Monday, 18 March 2013

Grimm Tales Reviews

Grimm Tales For Young and Old
Philip Pullman
Publisher: Penguin Classics
Two hundred years ago, Jacob and Wilhelm Grimm published the first volume of Children’s and Household Tales. Now, at a veritable fairy-tale moment—witness the popular television shows Grimm and Once Upon a Time and this year’s two movie adaptations of “Snow White”—Philip Pullman, one of the most popular authors of our time, makes us fall in love all over again with the immortal tales of the Brothers Grimm.
From much-loved stories like “Cinderella” and “Rumpelstiltskin,” “Rapunzel” and “Hansel and Gretel” to lesser-known treasures like “Briar-Rose,” “Thousandfurs,” and “The Girl with No Hands,” Pullman retells his fifty favorites, paying homage to the tales that inspired his unique creative vision—and that continue to cast their spell on the Western imagination
This was an interesting collection of stories to read. Philip Pullman has reinterpreted some of the classic fairy tales collected by original Grimm Brothers. As a long time Pullman fan and a fan of fairy tales, I was very happy to receive a pretty hardback version from my long-time friend and occasional guest reviewer, Sarah for Christmas. (The cover looks a lot nicer in real life than it does in this picture!)
There are a lot of familiar ideas and stories in this book – but there are plenty of not so well known ones that are a joy to discover for the first time. The ‘new’ writing of them is easy to follow and feels very traditional. It was fun to see that the original Cinderella didn’t have a fairy Godmother or a pumpkin coach for example. I was fascinated as well by Pullman’s notes at the end of the story which delved into the changes he made or the different interpretations of the story over the years. This also served to remind me that even the same basic story can be flexible enough to change – even in the lifetime of the Grimm Brothers. One of my favourite ideas lies in the idea of repetition with many elements done three times with only slight variations as well as the idea that being kind to strangers and creatures usually brings a reward.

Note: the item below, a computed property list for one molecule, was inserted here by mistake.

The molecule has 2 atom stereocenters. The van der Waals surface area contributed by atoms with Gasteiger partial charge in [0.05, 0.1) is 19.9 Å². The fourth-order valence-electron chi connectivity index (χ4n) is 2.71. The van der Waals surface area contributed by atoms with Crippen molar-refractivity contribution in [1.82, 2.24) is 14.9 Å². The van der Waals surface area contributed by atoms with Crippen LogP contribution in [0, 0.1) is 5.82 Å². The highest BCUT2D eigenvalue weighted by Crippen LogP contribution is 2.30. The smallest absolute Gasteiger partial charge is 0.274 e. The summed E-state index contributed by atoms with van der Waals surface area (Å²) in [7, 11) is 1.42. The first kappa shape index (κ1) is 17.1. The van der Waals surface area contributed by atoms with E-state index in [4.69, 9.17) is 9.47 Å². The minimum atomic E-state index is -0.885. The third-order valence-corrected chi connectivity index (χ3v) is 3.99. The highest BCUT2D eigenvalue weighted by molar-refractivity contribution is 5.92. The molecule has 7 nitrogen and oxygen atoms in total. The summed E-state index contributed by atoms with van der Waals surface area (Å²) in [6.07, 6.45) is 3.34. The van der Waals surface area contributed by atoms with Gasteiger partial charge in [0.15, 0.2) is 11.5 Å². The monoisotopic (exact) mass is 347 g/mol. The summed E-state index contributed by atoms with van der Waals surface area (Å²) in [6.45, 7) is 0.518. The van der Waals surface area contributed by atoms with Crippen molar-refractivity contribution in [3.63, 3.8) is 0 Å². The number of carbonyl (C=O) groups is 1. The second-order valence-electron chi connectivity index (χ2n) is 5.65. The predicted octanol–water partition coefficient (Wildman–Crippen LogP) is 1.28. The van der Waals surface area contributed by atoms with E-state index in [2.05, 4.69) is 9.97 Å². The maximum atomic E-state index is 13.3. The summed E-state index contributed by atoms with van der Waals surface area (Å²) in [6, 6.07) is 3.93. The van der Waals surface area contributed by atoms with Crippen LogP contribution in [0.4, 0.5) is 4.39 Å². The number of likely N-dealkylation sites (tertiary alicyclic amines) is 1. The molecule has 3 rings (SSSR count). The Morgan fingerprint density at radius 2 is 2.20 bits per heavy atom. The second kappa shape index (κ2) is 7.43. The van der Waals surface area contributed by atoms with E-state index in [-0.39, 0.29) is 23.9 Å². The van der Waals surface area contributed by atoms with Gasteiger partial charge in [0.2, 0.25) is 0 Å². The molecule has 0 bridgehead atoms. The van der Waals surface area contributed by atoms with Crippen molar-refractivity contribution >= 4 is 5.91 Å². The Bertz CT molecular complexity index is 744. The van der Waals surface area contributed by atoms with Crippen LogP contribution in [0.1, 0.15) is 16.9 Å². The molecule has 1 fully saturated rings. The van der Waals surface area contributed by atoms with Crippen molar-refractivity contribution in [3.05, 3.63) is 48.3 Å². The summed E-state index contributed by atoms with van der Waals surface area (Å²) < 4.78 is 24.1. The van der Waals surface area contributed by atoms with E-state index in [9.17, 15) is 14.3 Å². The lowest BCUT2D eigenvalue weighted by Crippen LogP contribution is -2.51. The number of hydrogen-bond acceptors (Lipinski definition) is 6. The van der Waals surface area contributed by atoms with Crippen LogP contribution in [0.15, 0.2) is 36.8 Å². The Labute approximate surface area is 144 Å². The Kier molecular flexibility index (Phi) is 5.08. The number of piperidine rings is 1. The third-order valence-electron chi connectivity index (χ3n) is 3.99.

However, there I found I couldn’t read too many of the tales in one sitting as by their very nature there is little character beyond general strokes of ‘lazy’, ‘cheerful’, ‘evil’, ‘innocent’, ‘clever’. The stories are only ever a few pages so there is no time to get to know or develop character (in fact few even have names) and the plots don’t have the same complexity as modern novels. As a result I ended up reading this book over a month, slipping in a few stories between my main reads which meant I was never bored or just flipping through.
This is a very different type of book and almost needs to classed separately. Overall though, this was a joyful read which brought make many memories of listening to my parents read to me when I was younger and is definitely a book I want to keep to read to other children when I can.
Recommended for fans of Marissa Meyer and Malinda Lo. 8 out of 10


  1. Ohhh I like when they change fairy tales :D

  2. I've been reading it for months, just dipping in now and then. I love all the historical notes at the end of each story and it's fascinating to see how much some of the stories have changed.

  3. Hm... don't think it's for me. I love retellings but I enjoy them for the characters. I love seeing the familiar characters in a new light. Not happy about those broad strokes. However, I probably wouldn't mind it for a pressie for someone with kids. :)

  4. I really enjoyed this one, but then I love Pullman so will enjoy anything he writes.
    I found the repetitiveness of the stories oddly comforting and whizzed through the whole book in just a couple of days. I felt like I was living in an enchanted forest, it was wonderful!

  5. Hmm, I've been getting into the fairytales lately. Maybe...